JOHN NELSON’S MYSTERY PLANT

  • Posted: Saturday, April 27, 2013 6:17 p.m.
Photo by Linda Lee
Photo by Linda Lee

One of my students brought this one in the other day. It is a little plant worth a considerable amount of discussion. Here are a few thoughts.

This is a carnivorous plant, meaning that it is able to capture and digest animal life as a means of augmenting whatever minerals (especially nitrogen and phosphorus) are available to it in the wild. The animals used by carnivorous plants are generally quite tiny; no need to worry about falling into a carnivorous plant around here or anywhere else. The carnivorous Venus’ fly-trap, which does grow our coast, is capable of capturing animals as large as small frogs. (Plant carnivory has always fascinated humans; you might want to see “Little Shop of Horrors” sometime.) You might be interested in knowing that the southeastern USA is one of the world’s hot-spots for carnivorous plants. Our Mystery plant and Venus’ fly-trap (Dionaea), represent two of the genera of them. The others are the sundews (Drosera), the butterworts (Pinguicula), and the fabulous pitcher plants (Sarracenia). Are any of these represented in your area?

Our yellow-flowered meat-eater belongs to a genus of about 100 species found throughout the world. This one is an aquatic, annual species which develops a prominent floating device. This flotation structure consists of a number of branching “arms” that inflated with air, and which, as it develops, rises through the water of a quiet pond or ditch, ultimately bringing the flowering stem to the top. The underwater “floats” bear tiny traps on their edges. These traps are nearly microscopic, but highly effective in pulling in small aquatic critters that swim too close. A complicated mechanism, involving tiny trigger hairs and a trap door, is involved. Other, related species of our mystery plant don’t float, but instead live on saturated or dripping soil. The flowers are clustered at the top of the aerial, leafless stem. Each flower has 5 bright yellow petals, and they are arranged in a very “bilateral” way. It’s good to remember that the flowers don’t “eat” anything…it is the tiny traps down under the water that do all that.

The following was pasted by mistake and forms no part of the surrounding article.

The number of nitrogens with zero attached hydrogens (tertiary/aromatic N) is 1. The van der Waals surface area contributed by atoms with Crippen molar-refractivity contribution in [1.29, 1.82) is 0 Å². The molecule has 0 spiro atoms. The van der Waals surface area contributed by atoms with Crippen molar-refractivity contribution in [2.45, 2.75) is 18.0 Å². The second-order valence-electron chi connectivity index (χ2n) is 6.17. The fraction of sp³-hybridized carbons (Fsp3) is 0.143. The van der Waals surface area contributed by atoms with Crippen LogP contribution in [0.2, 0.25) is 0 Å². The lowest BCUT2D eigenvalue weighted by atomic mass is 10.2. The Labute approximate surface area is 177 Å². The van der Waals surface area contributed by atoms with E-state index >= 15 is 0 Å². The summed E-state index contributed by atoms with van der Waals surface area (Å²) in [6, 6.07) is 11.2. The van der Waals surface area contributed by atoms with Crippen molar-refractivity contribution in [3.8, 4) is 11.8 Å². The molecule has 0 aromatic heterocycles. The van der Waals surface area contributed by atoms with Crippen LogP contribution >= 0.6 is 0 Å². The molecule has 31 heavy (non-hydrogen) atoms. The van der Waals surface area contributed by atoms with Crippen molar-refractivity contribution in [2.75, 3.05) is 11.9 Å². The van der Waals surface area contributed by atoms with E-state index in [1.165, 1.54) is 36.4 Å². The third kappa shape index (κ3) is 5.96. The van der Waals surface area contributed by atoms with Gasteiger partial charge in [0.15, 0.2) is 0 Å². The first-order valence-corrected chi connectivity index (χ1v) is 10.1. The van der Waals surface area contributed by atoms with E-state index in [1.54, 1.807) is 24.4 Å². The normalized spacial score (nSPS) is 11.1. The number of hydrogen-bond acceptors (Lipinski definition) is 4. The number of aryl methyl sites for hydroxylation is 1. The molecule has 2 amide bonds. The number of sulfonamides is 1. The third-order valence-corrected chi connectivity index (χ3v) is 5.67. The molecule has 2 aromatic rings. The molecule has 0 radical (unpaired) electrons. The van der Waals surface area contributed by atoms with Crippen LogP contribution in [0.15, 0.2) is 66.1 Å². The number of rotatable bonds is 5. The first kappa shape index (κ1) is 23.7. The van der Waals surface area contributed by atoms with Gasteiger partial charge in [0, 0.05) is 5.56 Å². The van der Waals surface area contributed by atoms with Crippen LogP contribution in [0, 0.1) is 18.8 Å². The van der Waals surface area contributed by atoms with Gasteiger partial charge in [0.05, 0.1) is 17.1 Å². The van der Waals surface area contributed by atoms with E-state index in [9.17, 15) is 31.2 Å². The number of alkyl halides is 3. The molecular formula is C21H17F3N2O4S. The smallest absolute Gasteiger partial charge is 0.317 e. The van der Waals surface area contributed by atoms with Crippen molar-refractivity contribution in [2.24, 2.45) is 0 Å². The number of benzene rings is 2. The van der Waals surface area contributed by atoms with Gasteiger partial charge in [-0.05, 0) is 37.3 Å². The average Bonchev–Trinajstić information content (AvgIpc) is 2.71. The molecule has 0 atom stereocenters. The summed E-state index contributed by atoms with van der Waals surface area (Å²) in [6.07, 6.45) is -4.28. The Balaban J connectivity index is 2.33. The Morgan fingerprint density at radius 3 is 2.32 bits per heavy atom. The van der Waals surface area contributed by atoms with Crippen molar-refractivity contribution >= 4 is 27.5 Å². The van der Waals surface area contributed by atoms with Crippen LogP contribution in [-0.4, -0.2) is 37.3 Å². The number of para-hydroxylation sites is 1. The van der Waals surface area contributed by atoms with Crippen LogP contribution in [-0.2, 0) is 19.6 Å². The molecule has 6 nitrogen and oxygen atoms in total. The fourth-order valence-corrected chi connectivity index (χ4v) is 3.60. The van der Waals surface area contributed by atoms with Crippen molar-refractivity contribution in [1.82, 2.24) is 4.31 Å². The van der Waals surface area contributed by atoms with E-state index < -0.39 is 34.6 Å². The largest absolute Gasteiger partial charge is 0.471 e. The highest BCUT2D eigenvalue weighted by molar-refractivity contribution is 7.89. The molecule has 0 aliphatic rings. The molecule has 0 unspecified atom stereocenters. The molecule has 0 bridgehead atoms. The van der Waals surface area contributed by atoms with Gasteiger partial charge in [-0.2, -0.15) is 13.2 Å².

You might see our mystery plant in any of the coastal counties of the Southeast. It is fairly common, blooming now, and occurs from New Jersey south to Texas and Florida. Several brilliant yellow flowers –as bright as hot butter--occur near the top of the leafless stalk, and a pond full of thousands of these fascinating plants is a beautiful sight.

John Nelson is the curator of the A.C. Moore Herbarium at the University of South Carolina, in the Department of Biological Sciences.

Answer: “Floating bladderwort,” Utricularia inflata

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